I worry that the HRS leadership doesn't understand how angry practicing physicians are about what has transpired behind our backs as we've struggled to do the yeoman's work of patient care.

Here's the deal:  if the HRS wants my dues for another year going forward, move to end MOC now. Put your actions where our money is. Otherwise, I'll save my hard-earned assets for other things besides supporting groups who don't support those of us on the front line of health care who obey the law and prefer to manage our profession ethically and transparently, rather than through political channels using threats and intimidation as their modus operandi.

-Wes

Wednesday, June 22, 2016

ABIM's Bedfellows

Right now, the Center for Medicare and Medicaid Services (CMS) has a comment period that extends through 27 Jun 2016 regarding MACRA, the new payment scheme created by the health care industry, to pay physicians on the front line of health care. I encourage every physicians to voice their  opinion about this plan,

Before you do, however, I'd like to remind you of the recent indifference by the AMA regarding the House of Delegates overwhelming vote to end Maintenance of Certification last Monday.  Needless to say, there's a reason why.

Remember those conflicts of interest with Christine Cassel, MD, former President and CEO of the American Board of Internal Medicine (ABIM) and, later, the National Quality Forum, the ABIM, and ABMS?  Remember the huge splash the announcement of those conflicts had when her conflicts were disclosed by Propublica, and Dr. Cassel quickly relinquished her ties to Premier and Kaiser Health Plan and Hospitals? Remember how Christine Cassel, MD pocketed a cool $230,000 ($100,000 of which was in Premier securities) just before Premier, Inc purchased CECity for $400 million?

Here's the image on the front page of the CECity website:

(Click to enlarge)
Look at all of the friends of the ABIM who welcome CECity's services: Johns Hopkins Medicine, the American Osteopathic Association (AOA), Merck, the American Medical Association (AMA), Aetna, The American College of Physicians (ACP), Premier, the ABIM, NextGen, Athenahealth, and Optum. These are just a few of ABIM's corporate bedfellows. The AMA has no interest in what doctors really want or need.  The AMA has no interest in ethics or what's best for patients.

The AMA and the ABIM only have interest in what's best for the AMA and the ABIM.

This is why the ABIM wants physicians to do Maintenance of Certification and enter all their demographic and survey data into the ABIM's database. It has nothing to do with maintaining physician skills but has everything to do with medicine's new digital party.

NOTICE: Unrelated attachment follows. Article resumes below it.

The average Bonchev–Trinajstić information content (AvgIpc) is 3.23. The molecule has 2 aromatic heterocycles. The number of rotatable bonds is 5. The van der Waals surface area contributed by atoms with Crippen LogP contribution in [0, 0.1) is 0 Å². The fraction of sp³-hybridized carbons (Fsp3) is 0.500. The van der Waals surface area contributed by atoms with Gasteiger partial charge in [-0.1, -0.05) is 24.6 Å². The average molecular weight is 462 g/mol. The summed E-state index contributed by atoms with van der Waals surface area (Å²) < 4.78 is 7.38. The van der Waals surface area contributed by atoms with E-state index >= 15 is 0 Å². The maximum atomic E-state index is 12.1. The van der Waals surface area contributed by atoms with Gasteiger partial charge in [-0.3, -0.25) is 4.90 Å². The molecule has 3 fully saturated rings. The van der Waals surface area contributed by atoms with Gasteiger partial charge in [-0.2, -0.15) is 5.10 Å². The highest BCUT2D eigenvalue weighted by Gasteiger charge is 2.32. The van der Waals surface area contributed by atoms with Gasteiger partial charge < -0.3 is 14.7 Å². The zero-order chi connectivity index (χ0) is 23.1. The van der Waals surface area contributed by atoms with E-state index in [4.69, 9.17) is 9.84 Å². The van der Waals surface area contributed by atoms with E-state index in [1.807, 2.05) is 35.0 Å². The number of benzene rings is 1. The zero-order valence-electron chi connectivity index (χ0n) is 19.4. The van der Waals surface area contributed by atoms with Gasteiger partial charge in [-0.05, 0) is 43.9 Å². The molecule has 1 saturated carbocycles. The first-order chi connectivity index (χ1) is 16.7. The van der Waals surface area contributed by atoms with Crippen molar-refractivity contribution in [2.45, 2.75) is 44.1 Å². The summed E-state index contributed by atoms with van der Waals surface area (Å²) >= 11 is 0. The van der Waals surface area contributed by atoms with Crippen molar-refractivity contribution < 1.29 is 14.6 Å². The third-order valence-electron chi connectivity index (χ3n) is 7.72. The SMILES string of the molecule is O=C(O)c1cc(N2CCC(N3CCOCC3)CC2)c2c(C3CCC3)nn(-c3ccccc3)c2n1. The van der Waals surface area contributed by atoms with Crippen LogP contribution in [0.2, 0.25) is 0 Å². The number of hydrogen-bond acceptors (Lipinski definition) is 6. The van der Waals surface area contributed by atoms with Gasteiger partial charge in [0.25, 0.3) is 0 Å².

This is why physicians must act collectively to stop the tax fraud, violations of research ethics, and abuse of our civil rights that has occurred at the ABIM and the ABMS. Because like it or not, you're paying to have your right to practice medicine independently corrupted by these organizations that stand to earn billions from your work while being simultaneously coerced into paying ABIM's fees.

-Wes



Monday, June 20, 2016

Pennsylvania Medical Society Explains Their Vote of No Confidence Against the ABIM

The Pennsylvania Medical Society just sent this letter to all Pennsylvania physicians explaining their rationale for issuing a "vote of no confidence" against the American Board of Internal Medicine (ABIM):
The Pennsylvania Medical Society (PAMED) believes that continual professional development, lifelong learning, and providing quality patient care based on the best science and evidence to guide medical decision-making is the fundamental cornerstone of what it means to be a physician.

For two years, PAMED leadership has had numerous meetings with senior management at the American Board of Internal Medicine (ABIM) with the purpose of representing our members' high levels of dissatisfaction with the ABIM Maintenance of Certification (MOC) program. Early in this process, we concluded that the reason ABIM leadership was so out of touch with practicing physicians was because nearly every member of the ABIM's board is not involved in the full-time practice of seeing patients. We attempted to work collaboratively with ABIM's leadership to help them better understand that their punitive process is needlessly time-consuming and takes physicians away from their patients. We demonstrated to them that their process is exorbitantly and unnecessarily expensive compared to other continuing medical education activities through which medical knowledge and excellence in patient care can be maintained and demonstrated. Most importantly, we clearly expressed to the ABIM that the content and available medical resources of their secure, high-stakes computer exams bear little to no relevance to the care we render to our patients in our offices and hospitals.